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Effect of N Fertilization on Earthworm and Microarthropod Populations in Kentucky Bluegrass Turf

Potter, Daniel A., Bridges, Barry L., Gordon, F. Carter
Agronomy journal 1985 v.77 no.3 pp. 367-372
soil fauna, Oligochaeta, lawns and turf, thatch, nitrogen fertilizers, soil pH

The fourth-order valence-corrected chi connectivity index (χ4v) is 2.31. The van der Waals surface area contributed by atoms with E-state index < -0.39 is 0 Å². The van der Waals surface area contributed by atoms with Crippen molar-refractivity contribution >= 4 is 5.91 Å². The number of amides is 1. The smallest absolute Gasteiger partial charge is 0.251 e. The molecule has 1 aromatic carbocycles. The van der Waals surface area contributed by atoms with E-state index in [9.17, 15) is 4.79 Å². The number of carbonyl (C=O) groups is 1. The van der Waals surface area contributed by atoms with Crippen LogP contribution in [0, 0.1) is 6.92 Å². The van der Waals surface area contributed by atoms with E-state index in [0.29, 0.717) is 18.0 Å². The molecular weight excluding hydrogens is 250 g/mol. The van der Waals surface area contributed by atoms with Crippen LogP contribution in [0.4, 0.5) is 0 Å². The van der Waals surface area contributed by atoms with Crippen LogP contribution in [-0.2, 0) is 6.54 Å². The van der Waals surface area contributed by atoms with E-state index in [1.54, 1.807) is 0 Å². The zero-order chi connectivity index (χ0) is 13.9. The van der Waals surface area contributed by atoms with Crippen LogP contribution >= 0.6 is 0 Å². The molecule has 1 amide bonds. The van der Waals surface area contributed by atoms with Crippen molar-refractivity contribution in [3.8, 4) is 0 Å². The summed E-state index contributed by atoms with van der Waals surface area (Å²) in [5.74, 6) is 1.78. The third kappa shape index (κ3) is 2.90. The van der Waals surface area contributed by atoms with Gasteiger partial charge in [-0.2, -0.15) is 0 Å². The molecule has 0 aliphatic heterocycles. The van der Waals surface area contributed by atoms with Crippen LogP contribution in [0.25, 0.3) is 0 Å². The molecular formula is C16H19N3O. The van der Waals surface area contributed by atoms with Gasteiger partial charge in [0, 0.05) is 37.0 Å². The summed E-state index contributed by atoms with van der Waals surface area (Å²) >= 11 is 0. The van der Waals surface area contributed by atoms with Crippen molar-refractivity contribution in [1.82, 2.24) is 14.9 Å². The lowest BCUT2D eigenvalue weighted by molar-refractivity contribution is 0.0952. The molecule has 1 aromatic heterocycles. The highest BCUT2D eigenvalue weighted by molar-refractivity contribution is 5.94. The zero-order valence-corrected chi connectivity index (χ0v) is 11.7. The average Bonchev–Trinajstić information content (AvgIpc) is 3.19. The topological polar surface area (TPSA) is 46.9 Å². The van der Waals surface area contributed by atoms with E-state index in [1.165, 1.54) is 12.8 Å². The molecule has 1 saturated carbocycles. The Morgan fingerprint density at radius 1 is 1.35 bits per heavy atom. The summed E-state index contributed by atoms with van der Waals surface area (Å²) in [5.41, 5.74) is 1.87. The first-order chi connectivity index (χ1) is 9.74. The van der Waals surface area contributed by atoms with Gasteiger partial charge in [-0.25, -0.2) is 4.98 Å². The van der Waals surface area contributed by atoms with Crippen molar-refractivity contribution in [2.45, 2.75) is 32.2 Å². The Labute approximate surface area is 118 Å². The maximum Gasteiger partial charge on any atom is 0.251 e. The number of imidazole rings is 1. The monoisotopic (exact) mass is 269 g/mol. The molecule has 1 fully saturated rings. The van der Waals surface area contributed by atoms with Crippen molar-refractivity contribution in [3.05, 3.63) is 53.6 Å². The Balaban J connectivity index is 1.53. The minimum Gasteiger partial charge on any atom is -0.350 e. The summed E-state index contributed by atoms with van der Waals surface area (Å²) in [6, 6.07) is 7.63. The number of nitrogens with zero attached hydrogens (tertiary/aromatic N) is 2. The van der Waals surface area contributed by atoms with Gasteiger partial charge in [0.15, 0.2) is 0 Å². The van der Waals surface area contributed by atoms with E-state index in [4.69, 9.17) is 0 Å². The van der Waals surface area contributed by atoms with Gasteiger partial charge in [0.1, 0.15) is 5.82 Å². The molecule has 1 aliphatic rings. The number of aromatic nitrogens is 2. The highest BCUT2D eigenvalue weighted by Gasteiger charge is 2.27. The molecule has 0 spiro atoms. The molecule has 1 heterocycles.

Earthworms and microarthropods are abundant in turfgrass and may be important to thatch decomposition and nutrient recycling. There is little published information concerning the effects of cultural practices on the soil fauna in turf. The purpose of this study was to determine the influence of prolonged N fertilization on populations of earthworms, Collembola, and Acari involved h decomposition processes in Kentucky bluegrass, and to relate these effects to changes in soil pH and thatch accumulation. Six rates of ammonium nitrate fertiliir ranging from 0 to 25 g N m⁻² were applied annually for 7 years to replicated plots of ‘Kenblue’ Kentucky bluegrass (Poa pratensis L.) growing on a Maury silt loam soil (fine-silty, mixed, mesic Typic Paleudalf) near Lexington, KY. Populations of earthworms and soil microauthropods were enumerated in May and October 1983. Increasing the rate of N fertilization resulted in a significant decline in soil and thatch pH and in exchangeable Ca and K, and caused a significant increase in thatch. Regression analyses indicated a highly significant linear decrease in earthworm density and biomass as annual rates of N fertilization increased. Collembola were more abundant at an intermediate fertilizer rate, whereas Acaridae were unaffected by N fertilization. Cryptostigmata, predominantly Scheloribates sp., were the most abundant arthropod decomposers in the turf. Each of the seven oribatid mite species differed in its response to N fertilization. The study indicates that when N fertilizer is applied to Kentucky bluegrass at rates sufficient to cause soil acidification, populations of earthworms and certain other decomposers may be severely reduced. Thatch accumulation was negatively correlated With earthworm density and biomass, although other factors probably also contributed to thatch development.